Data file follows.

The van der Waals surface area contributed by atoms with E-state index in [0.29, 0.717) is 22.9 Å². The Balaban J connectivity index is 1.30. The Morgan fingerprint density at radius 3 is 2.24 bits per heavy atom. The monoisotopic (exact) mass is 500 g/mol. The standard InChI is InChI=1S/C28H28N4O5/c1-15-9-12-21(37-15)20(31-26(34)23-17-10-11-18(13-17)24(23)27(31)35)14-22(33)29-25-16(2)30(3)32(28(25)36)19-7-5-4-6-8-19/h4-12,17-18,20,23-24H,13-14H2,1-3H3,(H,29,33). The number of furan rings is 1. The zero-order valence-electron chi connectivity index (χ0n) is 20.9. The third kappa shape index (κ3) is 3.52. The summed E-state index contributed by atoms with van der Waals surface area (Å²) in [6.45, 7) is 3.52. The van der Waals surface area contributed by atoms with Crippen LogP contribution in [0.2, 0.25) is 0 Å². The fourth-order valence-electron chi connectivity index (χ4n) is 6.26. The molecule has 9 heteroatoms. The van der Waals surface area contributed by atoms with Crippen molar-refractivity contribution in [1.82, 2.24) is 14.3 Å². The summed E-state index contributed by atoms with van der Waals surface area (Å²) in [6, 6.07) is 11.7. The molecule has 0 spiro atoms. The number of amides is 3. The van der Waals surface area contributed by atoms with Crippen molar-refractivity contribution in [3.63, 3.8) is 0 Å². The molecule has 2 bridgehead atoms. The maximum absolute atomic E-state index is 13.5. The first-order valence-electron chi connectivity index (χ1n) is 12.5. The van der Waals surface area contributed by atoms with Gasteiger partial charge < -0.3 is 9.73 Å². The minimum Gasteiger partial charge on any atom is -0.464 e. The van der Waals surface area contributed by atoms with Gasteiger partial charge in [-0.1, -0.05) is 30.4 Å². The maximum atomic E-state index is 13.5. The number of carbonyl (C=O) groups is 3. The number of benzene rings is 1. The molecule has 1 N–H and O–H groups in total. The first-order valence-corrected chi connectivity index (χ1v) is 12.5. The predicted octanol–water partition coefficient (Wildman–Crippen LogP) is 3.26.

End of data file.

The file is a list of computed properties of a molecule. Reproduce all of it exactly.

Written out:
The van der Waals surface area contributed by atoms with E-state index in [0.29, 0.717) is 22.9 Å². The Balaban J connectivity index is 1.30. The Morgan fingerprint density at radius 3 is 2.24 bits per heavy atom. The monoisotopic (exact) mass is 500 g/mol. The standard InChI is InChI=1S/C28H28N4O5/c1-15-9-12-21(37-15)20(31-26(34)23-17-10-11-18(13-17)24(23)27(31)35)14-22(33)29-25-16(2)30(3)32(28(25)36)19-7-5-4-6-8-19/h4-12,17-18,20,23-24H,13-14H2,1-3H3,(H,29,33). The number of furan rings is 1. The zero-order valence-electron chi connectivity index (χ0n) is 20.9. The third kappa shape index (κ3) is 3.52. The summed E-state index contributed by atoms with van der Waals surface area (Å²) in [6.45, 7) is 3.52. The van der Waals surface area contributed by atoms with Crippen LogP contribution in [0.2, 0.25) is 0 Å². The fourth-order valence-electron chi connectivity index (χ4n) is 6.26. The molecule has 9 heteroatoms. The van der Waals surface area contributed by atoms with Crippen molar-refractivity contribution in [1.82, 2.24) is 14.3 Å². The summed E-state index contributed by atoms with van der Waals surface area (Å²) in [6, 6.07) is 11.7. The molecule has 0 spiro atoms. The number of amides is 3. The van der Waals surface area contributed by atoms with Crippen molar-refractivity contribution in [3.63, 3.8) is 0 Å². The molecule has 2 bridgehead atoms. The maximum absolute atomic E-state index is 13.5. The first-order valence-electron chi connectivity index (χ1n) is 12.5. The van der Waals surface area contributed by atoms with Gasteiger partial charge < -0.3 is 9.73 Å². The minimum Gasteiger partial charge on any atom is -0.464 e. The van der Waals surface area contributed by atoms with Gasteiger partial charge in [-0.1, -0.05) is 30.4 Å². The maximum atomic E-state index is 13.5. The number of carbonyl (C=O) groups is 3. The number of benzene rings is 1. The molecule has 1 N–H and O–H groups in total. The first-order valence-corrected chi connectivity index (χ1v) is 12.5. The predicted octanol–water partition coefficient (Wildman–Crippen LogP) is 3.26.